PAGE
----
Drug usage can put the safety of workers and other workplace visitors at risk. Where there is reasonable suspicion in the workplace, employers may test for drugs to avoid accidents and injuries, especially in the transportation, construction, and healthcare industries.
Decreasing Employee Absenteeism
Abuse of drugs can raise healthcare expenses, absence rates, and turnover. Employers can lower these expenditures and increase their bottom line by choosing staff who are less likely to use drugs.
Improving Workplace Productivity
Using drugs can impact a worker’s output, punctuality, and performance on the job. Employers can ensure they recruit people who can efficiently carry out their work obligations by testing job candidates for drug use.
Minimizing Legal Liability
In some businesses, particularly those dealing with public safety or security, companies conduct drug tests for specific positions. For example, federal drug testing requirements may apply to workers in the transportation or aviation industry.
Safeguarding Company Reputation
Some employers may conduct drug tests to uphold a certain company culture or image. As an illustration, a business may decide to advocate for a drug-free workplace as a part of its goal or principles.
Drug-related incidents in the workplace can damage a company’s reputation, leading to negative publicity and decreased trust from customers and stakeholders. Pre-employment drug screening can help prevent these incidents, protecting the company’s reputation and brand.
Legal Considerations For Pre-Employment Drug Screening
Compliance With Local & Federal Laws
Regardless of the number of employees in your organization, WHS laws must be followed. These WHS requirements might differ from state to state, particularly regarding drug testing. Hence, be sure you are familiar with the WHS rules of the state or states you operate in if you intend to test your staff for drugs.
The following are the most significant federal legislation and regulations to consider: the 1990 Americans with Disabilities Act, the 1964 Civil Rights Act, the 1993 FMLA (Family and Medical Leave Act) and NRLA, or National Labor Relations Act, passed in 1935.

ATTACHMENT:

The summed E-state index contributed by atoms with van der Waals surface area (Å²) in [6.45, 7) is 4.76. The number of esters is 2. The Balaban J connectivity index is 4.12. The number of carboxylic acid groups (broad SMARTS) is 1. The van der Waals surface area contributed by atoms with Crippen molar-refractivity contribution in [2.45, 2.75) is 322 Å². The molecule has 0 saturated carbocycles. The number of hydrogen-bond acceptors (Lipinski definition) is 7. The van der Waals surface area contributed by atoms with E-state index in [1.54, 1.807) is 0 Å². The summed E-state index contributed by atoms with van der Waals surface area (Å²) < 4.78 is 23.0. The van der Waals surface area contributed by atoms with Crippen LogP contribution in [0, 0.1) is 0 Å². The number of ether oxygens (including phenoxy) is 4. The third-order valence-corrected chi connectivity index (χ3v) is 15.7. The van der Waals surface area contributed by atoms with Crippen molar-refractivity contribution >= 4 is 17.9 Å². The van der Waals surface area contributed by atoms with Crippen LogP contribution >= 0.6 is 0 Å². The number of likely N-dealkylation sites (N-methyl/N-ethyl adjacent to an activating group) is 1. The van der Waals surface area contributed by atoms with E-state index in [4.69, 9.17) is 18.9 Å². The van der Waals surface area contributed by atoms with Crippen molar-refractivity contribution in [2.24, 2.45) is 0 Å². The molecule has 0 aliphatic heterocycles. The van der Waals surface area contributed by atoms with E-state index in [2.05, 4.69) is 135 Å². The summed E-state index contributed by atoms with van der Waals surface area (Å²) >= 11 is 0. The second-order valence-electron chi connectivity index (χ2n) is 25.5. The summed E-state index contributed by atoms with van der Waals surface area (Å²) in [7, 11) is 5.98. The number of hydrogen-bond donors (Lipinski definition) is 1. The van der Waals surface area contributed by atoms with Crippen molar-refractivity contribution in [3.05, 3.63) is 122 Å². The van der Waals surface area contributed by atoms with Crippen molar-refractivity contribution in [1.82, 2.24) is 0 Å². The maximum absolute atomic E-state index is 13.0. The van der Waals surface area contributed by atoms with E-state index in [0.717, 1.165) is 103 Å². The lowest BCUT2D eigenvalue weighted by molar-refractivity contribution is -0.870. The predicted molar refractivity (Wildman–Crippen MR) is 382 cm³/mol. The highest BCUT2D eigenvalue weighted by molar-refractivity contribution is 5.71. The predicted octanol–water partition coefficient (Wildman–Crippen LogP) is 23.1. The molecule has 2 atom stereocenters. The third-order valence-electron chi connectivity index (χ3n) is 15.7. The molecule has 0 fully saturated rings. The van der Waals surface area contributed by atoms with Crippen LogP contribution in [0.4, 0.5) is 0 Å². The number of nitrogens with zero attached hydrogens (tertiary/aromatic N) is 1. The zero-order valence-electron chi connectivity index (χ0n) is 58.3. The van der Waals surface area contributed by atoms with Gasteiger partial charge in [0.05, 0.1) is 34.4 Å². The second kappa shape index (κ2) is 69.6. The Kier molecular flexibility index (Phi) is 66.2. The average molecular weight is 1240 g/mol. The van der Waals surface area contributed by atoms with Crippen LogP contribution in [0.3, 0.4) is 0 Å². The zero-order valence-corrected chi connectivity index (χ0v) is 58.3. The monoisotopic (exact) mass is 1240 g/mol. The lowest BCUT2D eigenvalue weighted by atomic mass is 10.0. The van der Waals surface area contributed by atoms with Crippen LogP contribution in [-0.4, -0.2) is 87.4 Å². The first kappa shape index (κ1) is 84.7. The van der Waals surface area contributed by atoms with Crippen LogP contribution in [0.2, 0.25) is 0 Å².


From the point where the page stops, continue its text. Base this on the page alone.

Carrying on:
Employee Rights & Privacy Concerns
Ensure that the testing processes are fair, strictly relevant to the job, regular, and most crucially, non-discriminatory if you mandate drug testing of job candidates before hiring them.
You should be aware that you could be sued for discrimination if a drug test is seen as being in any way biased. Also, making them a conditional employment offer before requesting a drug test is a good idea. In this approach, job seekers won’t feel like their privacy is being invaded, even if there is no guarantee that they will be hired.
Always obtain samples with consent and perform honest testing. Don’t go removing a worker’s stray hair off a desk. More than just dishonest, sneakily obtaining a specimen sample from a worker or a job application without their agreement is unethical and illegal.
Conduct Your Pre-Employment Drug Screening With Trusted Partner
With a trusted partner, employer drug screening programs are made to satisfy your legal requirements while upholding your company’s policy on drug-free workplaces. Ensure that the chosen company is credible and has good reviews and proof of their claims.
Employers can make safe and informed hiring decisions by administering drug tests during the hiring process. Employers benefit from increased productivity, decreased employee absenteeism, and fewer workplace accidents. Also, they might use a drug test as a crucial factor in hiring for high-risk positions.
Consider hiring a reputable business to decrease workplace accidents and crime while boosting morale and productivity.